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Why Would it Degrade Cathy to Marry Heathcliff?

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Why Would it Degrade Cathy to Marry Heathcliff? Emily Bronte's 20th Century novel "Wuthering Heights" portrays the pressured lives of two young lovers forced apart by their up bringing and social differences. The undying passion of Cathy and Heathcliff is the main theme that consumes much of Wuthering Heights. They have an unchanging love, rooted in childhood that is everlasting and that binds them together, even after death. However, both of these characters have many traits that stop them from marrying. Both characters are ambitious and Cathy's social ambitions lead her to marry the rich and powerful Edgar Linton, after her brother reduces Heathcliff to a stable boy. Cathy doesn't want to marry Heathcliff because they will "be beggars" and Cathy's social class would drop. So despite their unending bond of love, Cathy opts to marry Edgar because of the huge gap in social class between him and Heathcliff and is arrogant enough to believe that Edgar will love her enough to allow her to keep Heathcliff as a companion, without complaining. The two seemed like an unlikely couple when Heathcliff was first introduced to the, then young, Cathy, when her father bought him back to the Heights as a gypsy child after a trip away to Liverpool. ...read more.


He demeaned Heathcliff in front of the Linton's and Cathy by referring to him as a servant when he says" like the other servant". Because of Hindley's jealous nature, it is now that we can see one of the most important reasons why it was made impossible for Heathcliff and Cathy to get married. In Cathy's absence, the two characters are driven apart by their obvious differences coming more to light. This is the beginning of the characters, especially Cathy, realising that the thought of marriage was a near ridiculous thing. The differences that had been forced upon them became a major issue. During the time that this novel was written, a woman's ambition did not allow them to be successful businesswomen or follow a career in any thing like what is possible in the world in the 21st century. Instead their only career or destiny was to marry into a rich family and gain status, whether there feelings involved were there or not, if love came along it came with the package, and was not at all necessary and completely lost in most instances. Status was very important; if you were born into a wealthy family, you had to maintain your status and not disgrace the family name. ...read more.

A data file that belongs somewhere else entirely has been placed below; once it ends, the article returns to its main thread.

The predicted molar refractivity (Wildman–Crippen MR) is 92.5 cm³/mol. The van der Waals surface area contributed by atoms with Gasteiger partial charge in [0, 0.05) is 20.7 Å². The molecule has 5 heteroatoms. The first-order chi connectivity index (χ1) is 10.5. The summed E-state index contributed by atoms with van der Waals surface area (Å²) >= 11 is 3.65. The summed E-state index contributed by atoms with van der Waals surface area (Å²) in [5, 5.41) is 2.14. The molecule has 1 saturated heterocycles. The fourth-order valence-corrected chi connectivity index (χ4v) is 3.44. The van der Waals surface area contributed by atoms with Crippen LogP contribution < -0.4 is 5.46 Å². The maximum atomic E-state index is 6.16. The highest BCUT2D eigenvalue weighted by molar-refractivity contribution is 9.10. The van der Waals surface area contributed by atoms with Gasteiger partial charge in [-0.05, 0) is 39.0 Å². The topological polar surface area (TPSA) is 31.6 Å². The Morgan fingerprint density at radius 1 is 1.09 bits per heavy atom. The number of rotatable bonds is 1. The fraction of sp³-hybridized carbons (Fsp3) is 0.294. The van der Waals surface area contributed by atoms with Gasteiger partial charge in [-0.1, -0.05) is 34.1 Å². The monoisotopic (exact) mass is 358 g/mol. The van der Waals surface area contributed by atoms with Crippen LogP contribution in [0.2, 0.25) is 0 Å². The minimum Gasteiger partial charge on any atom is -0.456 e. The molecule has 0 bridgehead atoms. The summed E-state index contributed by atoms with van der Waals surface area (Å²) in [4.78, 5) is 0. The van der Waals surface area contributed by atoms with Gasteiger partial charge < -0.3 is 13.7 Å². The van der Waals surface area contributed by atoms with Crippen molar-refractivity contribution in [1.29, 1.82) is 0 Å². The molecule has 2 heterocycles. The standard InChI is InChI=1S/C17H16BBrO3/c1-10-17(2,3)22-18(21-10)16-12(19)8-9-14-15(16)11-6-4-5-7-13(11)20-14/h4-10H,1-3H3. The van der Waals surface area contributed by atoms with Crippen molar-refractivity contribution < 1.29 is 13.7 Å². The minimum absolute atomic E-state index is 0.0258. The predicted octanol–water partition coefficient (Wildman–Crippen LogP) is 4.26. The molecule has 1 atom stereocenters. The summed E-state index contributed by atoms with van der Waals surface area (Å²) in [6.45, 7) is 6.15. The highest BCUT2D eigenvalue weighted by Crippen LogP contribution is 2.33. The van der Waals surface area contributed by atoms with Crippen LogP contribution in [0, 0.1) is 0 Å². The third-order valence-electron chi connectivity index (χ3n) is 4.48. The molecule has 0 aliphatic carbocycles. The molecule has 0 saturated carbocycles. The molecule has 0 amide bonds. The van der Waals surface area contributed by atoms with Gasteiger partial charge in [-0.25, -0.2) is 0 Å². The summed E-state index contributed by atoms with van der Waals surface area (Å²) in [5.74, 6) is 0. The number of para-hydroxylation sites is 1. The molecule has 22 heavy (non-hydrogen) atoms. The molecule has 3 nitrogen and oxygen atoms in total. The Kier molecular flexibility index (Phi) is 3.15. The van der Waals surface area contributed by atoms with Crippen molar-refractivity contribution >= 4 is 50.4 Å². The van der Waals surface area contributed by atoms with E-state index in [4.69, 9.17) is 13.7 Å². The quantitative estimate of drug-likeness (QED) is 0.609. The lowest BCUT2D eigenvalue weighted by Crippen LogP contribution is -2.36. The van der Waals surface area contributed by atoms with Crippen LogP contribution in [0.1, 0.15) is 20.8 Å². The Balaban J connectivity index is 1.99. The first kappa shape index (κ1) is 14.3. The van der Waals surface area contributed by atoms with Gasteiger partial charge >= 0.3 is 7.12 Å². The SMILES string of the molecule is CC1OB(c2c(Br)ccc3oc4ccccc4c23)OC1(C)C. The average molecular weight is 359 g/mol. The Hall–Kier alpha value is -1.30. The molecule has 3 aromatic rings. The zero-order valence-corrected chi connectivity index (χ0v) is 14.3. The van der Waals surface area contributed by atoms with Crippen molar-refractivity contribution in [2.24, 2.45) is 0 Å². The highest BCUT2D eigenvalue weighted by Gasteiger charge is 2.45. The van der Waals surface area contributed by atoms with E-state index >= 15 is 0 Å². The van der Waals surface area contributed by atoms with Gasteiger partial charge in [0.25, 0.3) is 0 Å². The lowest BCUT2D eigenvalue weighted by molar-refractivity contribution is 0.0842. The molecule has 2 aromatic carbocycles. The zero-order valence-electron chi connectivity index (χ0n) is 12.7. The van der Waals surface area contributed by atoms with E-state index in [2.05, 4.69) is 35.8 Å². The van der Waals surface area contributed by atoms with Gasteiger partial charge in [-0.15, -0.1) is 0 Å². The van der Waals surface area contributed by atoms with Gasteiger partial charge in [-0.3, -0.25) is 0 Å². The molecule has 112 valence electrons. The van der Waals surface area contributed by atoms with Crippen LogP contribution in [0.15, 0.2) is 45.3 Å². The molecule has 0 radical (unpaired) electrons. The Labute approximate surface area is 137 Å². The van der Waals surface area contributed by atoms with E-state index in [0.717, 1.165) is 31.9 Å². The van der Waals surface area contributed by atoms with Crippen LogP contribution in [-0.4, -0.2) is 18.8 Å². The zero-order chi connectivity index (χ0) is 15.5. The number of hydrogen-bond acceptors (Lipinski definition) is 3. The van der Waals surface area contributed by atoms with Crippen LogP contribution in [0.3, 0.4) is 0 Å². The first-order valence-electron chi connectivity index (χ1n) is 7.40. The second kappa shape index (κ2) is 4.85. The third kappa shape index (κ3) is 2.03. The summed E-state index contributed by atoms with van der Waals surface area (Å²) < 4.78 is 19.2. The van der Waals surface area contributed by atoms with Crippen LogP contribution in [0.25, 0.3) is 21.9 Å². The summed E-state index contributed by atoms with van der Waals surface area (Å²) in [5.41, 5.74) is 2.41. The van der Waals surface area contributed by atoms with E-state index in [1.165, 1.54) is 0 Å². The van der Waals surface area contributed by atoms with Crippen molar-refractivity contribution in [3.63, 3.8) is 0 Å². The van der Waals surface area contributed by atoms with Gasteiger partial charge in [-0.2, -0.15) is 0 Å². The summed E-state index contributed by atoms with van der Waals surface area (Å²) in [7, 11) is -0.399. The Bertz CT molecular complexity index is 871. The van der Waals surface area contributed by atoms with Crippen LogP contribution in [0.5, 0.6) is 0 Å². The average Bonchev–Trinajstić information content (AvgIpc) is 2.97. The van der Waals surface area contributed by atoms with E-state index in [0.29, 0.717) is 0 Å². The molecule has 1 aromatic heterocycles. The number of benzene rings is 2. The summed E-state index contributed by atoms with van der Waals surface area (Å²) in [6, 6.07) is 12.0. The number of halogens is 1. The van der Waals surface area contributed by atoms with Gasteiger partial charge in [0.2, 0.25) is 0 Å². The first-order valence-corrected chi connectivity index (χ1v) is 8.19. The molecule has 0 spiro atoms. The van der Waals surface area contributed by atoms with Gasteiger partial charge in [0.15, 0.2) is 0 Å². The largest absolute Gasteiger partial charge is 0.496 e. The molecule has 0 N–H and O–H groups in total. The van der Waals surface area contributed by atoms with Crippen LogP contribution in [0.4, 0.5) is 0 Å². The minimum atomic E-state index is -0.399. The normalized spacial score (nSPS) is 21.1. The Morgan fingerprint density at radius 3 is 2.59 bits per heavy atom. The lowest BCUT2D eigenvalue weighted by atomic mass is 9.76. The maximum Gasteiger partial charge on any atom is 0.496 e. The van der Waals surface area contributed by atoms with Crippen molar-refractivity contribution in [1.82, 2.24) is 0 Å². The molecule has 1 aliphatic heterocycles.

She had to marry some one and the only choice left was the respectable Edgar Linton. Once the union was made under no circumstances could Cathy divorce Edgar. Heathcliff's fleeing also shows why it made it impossible for them to get married. Not only because he was not there to commit to her but because he cleared her path to marrying Edgar on leaving. In my view, if Heathcliff had not left the Heights then Edgar and Cathy would have gotten married anyway. Cathy didn't really have much choice she was to follow her ambitions and not land her family in disgrace. I feel the main reason as to why they did not get married was the social divide that Hindley made between the two. Without Hindley's bitter and jealous attitude the two lovers would have stood a better chance of expressing their love. They would not have had the social problems if Hindley had let Heathcliff be. Neither would have turned vagabond or disobedient and the issue of social hierarchy would not have been looked upon as Heathcliff would have been a gentlemen himself, not a servant. Also if Hindley had not have forced the divide between them they would not have been at the Grange when Cathy got injured, meaning that Cathy would have had no reason to be associated with Edgar at that time signifying that Cathy could have focused entirely on her relationship with Heathcliff. ...read more.

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